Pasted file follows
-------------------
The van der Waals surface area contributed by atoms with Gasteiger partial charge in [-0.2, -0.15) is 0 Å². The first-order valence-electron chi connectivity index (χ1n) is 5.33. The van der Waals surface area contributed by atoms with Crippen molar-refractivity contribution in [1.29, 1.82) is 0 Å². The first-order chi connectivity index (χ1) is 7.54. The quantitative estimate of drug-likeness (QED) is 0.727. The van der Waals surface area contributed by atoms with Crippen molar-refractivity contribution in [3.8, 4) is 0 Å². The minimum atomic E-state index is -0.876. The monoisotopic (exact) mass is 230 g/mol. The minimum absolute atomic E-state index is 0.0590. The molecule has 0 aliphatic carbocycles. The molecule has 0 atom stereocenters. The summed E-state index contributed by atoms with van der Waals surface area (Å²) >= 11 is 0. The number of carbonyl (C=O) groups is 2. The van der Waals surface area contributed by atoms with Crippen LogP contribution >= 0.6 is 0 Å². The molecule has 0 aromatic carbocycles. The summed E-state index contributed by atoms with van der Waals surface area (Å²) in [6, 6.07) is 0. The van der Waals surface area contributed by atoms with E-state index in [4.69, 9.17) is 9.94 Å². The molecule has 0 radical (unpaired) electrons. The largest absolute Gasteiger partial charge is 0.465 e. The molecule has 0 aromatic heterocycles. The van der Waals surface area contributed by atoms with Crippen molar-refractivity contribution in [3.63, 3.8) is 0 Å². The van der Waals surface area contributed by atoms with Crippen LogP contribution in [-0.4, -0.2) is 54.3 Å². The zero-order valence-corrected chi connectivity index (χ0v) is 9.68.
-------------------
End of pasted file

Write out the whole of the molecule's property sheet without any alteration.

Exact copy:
The van der Waals surface area contributed by atoms with Gasteiger partial charge in [-0.2, -0.15) is 0 Å². The first-order valence-electron chi connectivity index (χ1n) is 5.33. The van der Waals surface area contributed by atoms with Crippen molar-refractivity contribution in [1.29, 1.82) is 0 Å². The first-order chi connectivity index (χ1) is 7.54. The quantitative estimate of drug-likeness (QED) is 0.727. The van der Waals surface area contributed by atoms with Crippen molar-refractivity contribution in [3.8, 4) is 0 Å². The minimum atomic E-state index is -0.876. The monoisotopic (exact) mass is 230 g/mol. The minimum absolute atomic E-state index is 0.0590. The molecule has 0 aliphatic carbocycles. The molecule has 0 atom stereocenters. The summed E-state index contributed by atoms with van der Waals surface area (Å²) >= 11 is 0. The number of carbonyl (C=O) groups is 2. The van der Waals surface area contributed by atoms with Crippen LogP contribution >= 0.6 is 0 Å². The molecule has 0 aromatic carbocycles. The summed E-state index contributed by atoms with van der Waals surface area (Å²) in [6, 6.07) is 0. The van der Waals surface area contributed by atoms with E-state index in [4.69, 9.17) is 9.94 Å². The molecule has 0 radical (unpaired) electrons. The largest absolute Gasteiger partial charge is 0.465 e. The molecule has 0 aromatic heterocycles. The van der Waals surface area contributed by atoms with Crippen molar-refractivity contribution in [3.63, 3.8) is 0 Å². The van der Waals surface area contributed by atoms with Crippen LogP contribution in [-0.4, -0.2) is 54.3 Å². The zero-order valence-corrected chi connectivity index (χ0v) is 9.68.